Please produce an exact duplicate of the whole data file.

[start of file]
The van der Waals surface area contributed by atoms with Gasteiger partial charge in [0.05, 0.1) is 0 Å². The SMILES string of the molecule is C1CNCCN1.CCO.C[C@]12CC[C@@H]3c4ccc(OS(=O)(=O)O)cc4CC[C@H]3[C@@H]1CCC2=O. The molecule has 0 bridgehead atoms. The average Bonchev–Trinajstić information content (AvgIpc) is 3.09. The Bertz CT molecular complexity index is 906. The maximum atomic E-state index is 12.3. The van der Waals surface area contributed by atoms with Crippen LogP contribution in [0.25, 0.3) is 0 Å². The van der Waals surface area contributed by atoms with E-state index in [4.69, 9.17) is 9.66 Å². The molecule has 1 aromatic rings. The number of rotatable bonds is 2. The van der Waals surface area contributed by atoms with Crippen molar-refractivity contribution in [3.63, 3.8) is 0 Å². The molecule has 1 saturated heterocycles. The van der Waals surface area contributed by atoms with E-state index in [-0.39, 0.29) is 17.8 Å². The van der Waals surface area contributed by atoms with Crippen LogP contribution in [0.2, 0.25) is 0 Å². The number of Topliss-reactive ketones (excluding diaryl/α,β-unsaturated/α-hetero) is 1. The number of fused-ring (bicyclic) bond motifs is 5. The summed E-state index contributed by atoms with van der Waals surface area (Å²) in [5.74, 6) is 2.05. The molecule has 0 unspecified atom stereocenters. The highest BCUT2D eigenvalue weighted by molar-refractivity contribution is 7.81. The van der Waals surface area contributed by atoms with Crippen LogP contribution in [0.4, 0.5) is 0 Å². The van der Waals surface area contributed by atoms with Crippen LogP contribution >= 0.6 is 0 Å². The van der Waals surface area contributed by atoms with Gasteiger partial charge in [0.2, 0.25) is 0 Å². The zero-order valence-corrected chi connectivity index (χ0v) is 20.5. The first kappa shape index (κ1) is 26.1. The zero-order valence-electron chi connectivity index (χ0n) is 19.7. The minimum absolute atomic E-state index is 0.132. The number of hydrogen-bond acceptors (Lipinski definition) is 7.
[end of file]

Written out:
The van der Waals surface area contributed by atoms with Gasteiger partial charge in [0.05, 0.1) is 0 Å². The SMILES string of the molecule is C1CNCCN1.CCO.C[C@]12CC[C@@H]3c4ccc(OS(=O)(=O)O)cc4CC[C@H]3[C@@H]1CCC2=O. The molecule has 0 bridgehead atoms. The average Bonchev–Trinajstić information content (AvgIpc) is 3.09. The Bertz CT molecular complexity index is 906. The maximum atomic E-state index is 12.3. The van der Waals surface area contributed by atoms with Crippen LogP contribution in [0.25, 0.3) is 0 Å². The van der Waals surface area contributed by atoms with E-state index in [4.69, 9.17) is 9.66 Å². The molecule has 1 aromatic rings. The number of rotatable bonds is 2. The van der Waals surface area contributed by atoms with Crippen molar-refractivity contribution in [3.63, 3.8) is 0 Å². The molecule has 1 saturated heterocycles. The van der Waals surface area contributed by atoms with E-state index in [-0.39, 0.29) is 17.8 Å². The van der Waals surface area contributed by atoms with Crippen LogP contribution in [0.2, 0.25) is 0 Å². The number of Topliss-reactive ketones (excluding diaryl/α,β-unsaturated/α-hetero) is 1. The number of fused-ring (bicyclic) bond motifs is 5. The summed E-state index contributed by atoms with van der Waals surface area (Å²) in [5.74, 6) is 2.05. The molecule has 0 unspecified atom stereocenters. The highest BCUT2D eigenvalue weighted by molar-refractivity contribution is 7.81. The van der Waals surface area contributed by atoms with Crippen LogP contribution in [0.4, 0.5) is 0 Å². The van der Waals surface area contributed by atoms with Crippen LogP contribution >= 0.6 is 0 Å². The van der Waals surface area contributed by atoms with Gasteiger partial charge in [0.2, 0.25) is 0 Å². The zero-order valence-corrected chi connectivity index (χ0v) is 20.5. The first kappa shape index (κ1) is 26.1. The zero-order valence-electron chi connectivity index (χ0n) is 19.7. The minimum absolute atomic E-state index is 0.132. The number of hydrogen-bond acceptors (Lipinski definition) is 7.